Tags: Grant | tax | break | error

CNBC's Grant: Take Your Tax Breaks, Don't Make Tax Mistakes

By    |   Thursday, 26 March 2015 08:00 AM

With April 15 fast approaching, it's time to start focusing on your taxes if you haven't done so already.

It goes without saying that you want to maximize your tax breaks to avoid giving any more money to Uncle Sam than you have to. And, of course, you also want to avoid making any mistakes on your return that might trigger an audit from the IRS.

CNBC's Kelli Grant provides several examples of how to keep more of your money.
  • There is plenty of room for errors on your tax form. Some of them are quite simple. "Believe it or not, one of the most common errors is not putting in the right Social Security numbers for yourself, your spouse and your dependents," tax attorney Barbara Weltman tells Grant.
  • Double-check all the information you place on your tax form. The cost basis for your investments is a particularly important issue. "If you type in the wrong basis amount, you could be under-reporting or over-reporting your capital gains," Melissa Labant, director of tax advocacy for the American Institute of Certified Public Accountants, tells Grant. Transposing numbers is a common mistake also. "If you're claiming a credit for tuition and you paid $3,100 but put in $1,300 instead, you've cost yourself big-time there," Weltman notes.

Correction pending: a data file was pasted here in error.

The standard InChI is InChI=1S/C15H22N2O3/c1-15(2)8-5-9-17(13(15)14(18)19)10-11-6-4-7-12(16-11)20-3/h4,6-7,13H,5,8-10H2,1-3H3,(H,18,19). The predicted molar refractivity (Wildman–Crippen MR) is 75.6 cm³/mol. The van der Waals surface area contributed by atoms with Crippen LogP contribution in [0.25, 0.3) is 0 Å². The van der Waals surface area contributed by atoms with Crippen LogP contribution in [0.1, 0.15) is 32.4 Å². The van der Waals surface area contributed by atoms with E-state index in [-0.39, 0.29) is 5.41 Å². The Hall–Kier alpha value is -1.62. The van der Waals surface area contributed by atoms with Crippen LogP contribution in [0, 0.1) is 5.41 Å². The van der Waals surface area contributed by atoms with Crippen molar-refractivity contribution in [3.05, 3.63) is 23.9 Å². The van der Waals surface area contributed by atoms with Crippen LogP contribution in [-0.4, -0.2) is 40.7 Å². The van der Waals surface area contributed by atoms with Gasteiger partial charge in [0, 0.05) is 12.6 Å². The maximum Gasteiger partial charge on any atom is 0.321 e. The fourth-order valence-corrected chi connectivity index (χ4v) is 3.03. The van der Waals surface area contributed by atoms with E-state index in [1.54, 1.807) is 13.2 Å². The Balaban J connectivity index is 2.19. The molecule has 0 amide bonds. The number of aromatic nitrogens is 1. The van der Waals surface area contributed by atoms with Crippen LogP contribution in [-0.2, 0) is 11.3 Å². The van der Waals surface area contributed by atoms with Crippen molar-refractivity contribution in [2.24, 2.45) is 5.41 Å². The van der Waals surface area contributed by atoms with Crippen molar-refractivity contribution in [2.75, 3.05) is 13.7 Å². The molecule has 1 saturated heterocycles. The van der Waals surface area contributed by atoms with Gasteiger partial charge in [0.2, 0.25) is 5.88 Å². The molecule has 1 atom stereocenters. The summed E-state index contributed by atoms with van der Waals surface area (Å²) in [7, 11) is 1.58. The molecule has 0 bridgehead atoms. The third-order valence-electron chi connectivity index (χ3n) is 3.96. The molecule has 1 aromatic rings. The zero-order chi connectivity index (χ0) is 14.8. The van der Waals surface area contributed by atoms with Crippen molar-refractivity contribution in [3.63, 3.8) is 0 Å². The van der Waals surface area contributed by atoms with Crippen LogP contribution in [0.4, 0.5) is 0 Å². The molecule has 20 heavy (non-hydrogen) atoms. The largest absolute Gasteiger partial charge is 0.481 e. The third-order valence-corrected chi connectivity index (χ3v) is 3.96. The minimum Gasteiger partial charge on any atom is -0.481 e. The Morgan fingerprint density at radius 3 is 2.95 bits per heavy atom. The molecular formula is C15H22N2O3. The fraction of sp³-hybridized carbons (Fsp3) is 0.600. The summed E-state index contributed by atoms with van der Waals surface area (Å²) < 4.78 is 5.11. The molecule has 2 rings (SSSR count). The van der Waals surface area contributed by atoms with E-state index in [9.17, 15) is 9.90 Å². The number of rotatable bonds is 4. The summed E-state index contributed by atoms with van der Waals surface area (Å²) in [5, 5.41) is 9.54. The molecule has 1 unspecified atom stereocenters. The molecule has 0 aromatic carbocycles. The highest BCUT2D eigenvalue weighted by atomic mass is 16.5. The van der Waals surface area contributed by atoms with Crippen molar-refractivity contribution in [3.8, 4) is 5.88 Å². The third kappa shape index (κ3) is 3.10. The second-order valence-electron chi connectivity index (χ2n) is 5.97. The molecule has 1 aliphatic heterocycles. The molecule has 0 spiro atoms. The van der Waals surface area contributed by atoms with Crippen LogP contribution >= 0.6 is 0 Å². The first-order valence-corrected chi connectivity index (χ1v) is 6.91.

"Common errors and overlooked deductions can add up quickly when filing your tax returns," Grant writes.

If worse comes to worst and you get audited, Jason Notte of Main Street offers several tips to emerge from the ordeal unscathed.
  • "Make sure it's legit," he writes. More scam artists than ever are prowling after your personal data. Pretending that they are IRS auditors is one way they try to steal from you. Don't give out any important information to anyone you aren't sure is a legitimate IRS representative, especially if you are contacted by phone or email. An IRS audit almost always starts with a written letter.
  • If it is a legitimate audit, "don't go in alone," Notte advises. "Unless you're especially deft at preparing your taxes and dealing with IRS or state auditors, you're likely going to want someone to either coach you or — in the case of an in-person audit — be in the room to help out."
  • "Get organized." Make sure you have proof of your income and deductions."

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With April 15 fast approaching, it's time to start focusing on your taxes if you haven't done so already.
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Thursday, 26 March 2015 08:00 AM
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